The validation of sediment pHs and Pb profiles were carried out in EKR test with optimal EPI duration of 12 h (EPX 3). Figure 9a presented the pH profiles prediction and verification. It showed good accuracy even though some minor standard deviations were appeared in the early data (48 h and 108 h). These slight disagreements, especially around the anode regions, might result from the integrated effects of transport-reactive reactions and ionic strength variations. As reported, matrix with high buffering capacity would experience a slow kinetic-controlled pH buffering process during the EKR [43]. This process would particularly influence the short-term pH distribution. As a result, the mobilization of real acid front in the early stage allocated behind of the results predicted by the model. It should be mentioned that, with continuous depletion of ions in matrix, the ionic strength should be kept decreasing which was assumed as a constant in the model. This effect could slower the movement of acid/basic front in long-term EKR. Nevertheless, excellent agreements were achieved on pH profiles after 108 h which enabled to conclude that the impact of electro-reactions on H+/OH distributions was significantly larger than that of ionic strength variations. The sediment Pb profiles with elapsed time were also predicted with a good accuracy (Fig. 9b) except little overestimation of Pb migration around the initial anode regions. These discrepancies could be due to the stable Pb bonding fractions in the sediment. Considering the premeasured speciation of Pb (Table 1), the residual Pb which accounted for 7.4% of the total Pb was of relevant significance. This fraction is less mobile and holds high resilience to acid front. Accordingly, the Pb content in sediments could not be decreased to zero.
Fig. 9
Fig. 9

Validation of simulation: pilot experimental data plotted versus simulated pH (a) and Pb distributions (b) alone the median anode–cathode axis under EKR (0.5 V/cm) with optimal EPI duration of 12 h

Feasibility analysis

Energy consumption and cost assessment

In order to demonstrate the feasibility of the optimal EPI-EKR for sediment Pb decontamination, a parametric study of EC and relevant cost per remediation unit was performed. The EC taken into account were EC for Pb electromigration, voltage drops across the electric wires, graphite electrodes, and sediment matrix, and management of EKR system. They were quantified as a function of applied voltage (V) and current intensity (I) with elapsed time (t). Particularly, the power dissipated outside the remediation zone for Pb electromigration was neglect. In fact, this energy loss was estimated to be less than 5 W/m3 according to the model computation. The voltage drops (\(\Delta V\)) were simply described as the additional resistances from power source to anode (\(\Delta V_{An}\)) and from anode to cathode (\(\Delta V_{Cat}\)), respectively:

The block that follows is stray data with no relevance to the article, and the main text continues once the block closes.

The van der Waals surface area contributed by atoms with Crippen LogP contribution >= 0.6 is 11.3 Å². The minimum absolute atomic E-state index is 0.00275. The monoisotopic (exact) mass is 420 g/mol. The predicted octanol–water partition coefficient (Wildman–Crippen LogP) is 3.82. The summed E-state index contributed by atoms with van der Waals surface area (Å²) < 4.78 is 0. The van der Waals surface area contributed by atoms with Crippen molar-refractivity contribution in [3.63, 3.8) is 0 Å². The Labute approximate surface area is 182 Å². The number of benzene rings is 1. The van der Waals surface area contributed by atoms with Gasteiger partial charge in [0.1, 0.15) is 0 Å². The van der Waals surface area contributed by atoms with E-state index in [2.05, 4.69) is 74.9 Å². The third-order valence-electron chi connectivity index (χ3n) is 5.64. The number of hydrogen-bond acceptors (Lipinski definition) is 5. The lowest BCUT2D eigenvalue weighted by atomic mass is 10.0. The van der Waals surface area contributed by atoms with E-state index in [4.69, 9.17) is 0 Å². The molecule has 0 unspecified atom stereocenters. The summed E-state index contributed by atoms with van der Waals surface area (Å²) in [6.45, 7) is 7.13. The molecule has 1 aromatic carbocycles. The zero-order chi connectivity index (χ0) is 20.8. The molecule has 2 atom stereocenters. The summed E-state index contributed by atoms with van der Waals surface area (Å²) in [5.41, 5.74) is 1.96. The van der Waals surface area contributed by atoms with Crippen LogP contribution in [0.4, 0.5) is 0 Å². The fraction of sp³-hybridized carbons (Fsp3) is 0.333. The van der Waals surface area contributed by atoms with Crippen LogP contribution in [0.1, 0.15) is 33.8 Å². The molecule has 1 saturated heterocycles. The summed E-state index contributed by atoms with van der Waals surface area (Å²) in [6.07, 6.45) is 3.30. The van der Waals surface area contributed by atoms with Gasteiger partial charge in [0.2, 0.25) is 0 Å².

$$\Delta V = \Delta V_{An} + \Delta V_{Cat} = I\left[ {\sum\limits_{i = 1}^{N} {\frac{{\rho_{i} L_{i} }}{{S_{i} }}} } \right],$$
(13)
where the electric current (I) was presimulated as a linear transfer function of I = − 0.015 t + 13.9, i is the component that electric current passing through, N is component’s number, and \(\rho_{i}\) (Ω m), \(L_{i}\) (m), and \(S_{i}\) (m2) is its resistivity, length, and cross-sectional area, respectively. The management of EKR system mainly included sediment pH monitoring, electrolyte supplement, and electrolyte circulation. Here, we suggested a total power (P) of 10 W/m3 to run such managing instruments. A summary of the assumed parameters and relative unit values was shown in Table 2. Subsequently, the assumptions allowed us to calculate the time-dependent EC with the following relationship:
$$EC = (V - \Delta V)It + \Delta VIt + Pt.$$
(14)
Table 2

Parameters and unit values of assumed components for energy consumption and cost assessment

Parameter

Value

Unit

Applied voltage

0.5

V/cm

Sediment

 Volume

45

m3

 Resistivity

0.75

Ω m

Electric wire

 Input length

15

m

 Radius

1

cm

 Resistivity

0.018

Ω m

Graphite electrode

 Height

3

m

 Radius

10

cm

 Resistivity

7.2

Ω m

Power for instrument management

 pH monitor

0.05

kW

 Peristaltic pump

2 × 0.2

Energy cost

0.09

$/kWh

From this relationship, we were able to discriminate between energy losses and energy used effectively for remediation. Figure 10a showed the results of the referred EC. All the EC had an increasing trend with time and the total energy to remove 90% of the sediment Pb was 413 kWh. The energy expenditure caused by voltage drops and EKR system management only accounted for around 7–9% of the total EC, which might imply an approving energy utilization efficiency. For better understanding of the energy utilization efficiency, here we defined it as the energy required to decontaminate 1 mg Pb in sediments. Obviously, it experienced an exponential decrease with elapsed time due to the continuous depletion of Pb2+ (Fig. 10a). In addition, the energy utilization efficiencies were extremely low during the EPI periods. In this case, a short remediation duration was proposed in order to improve the performance of EPI-EKR.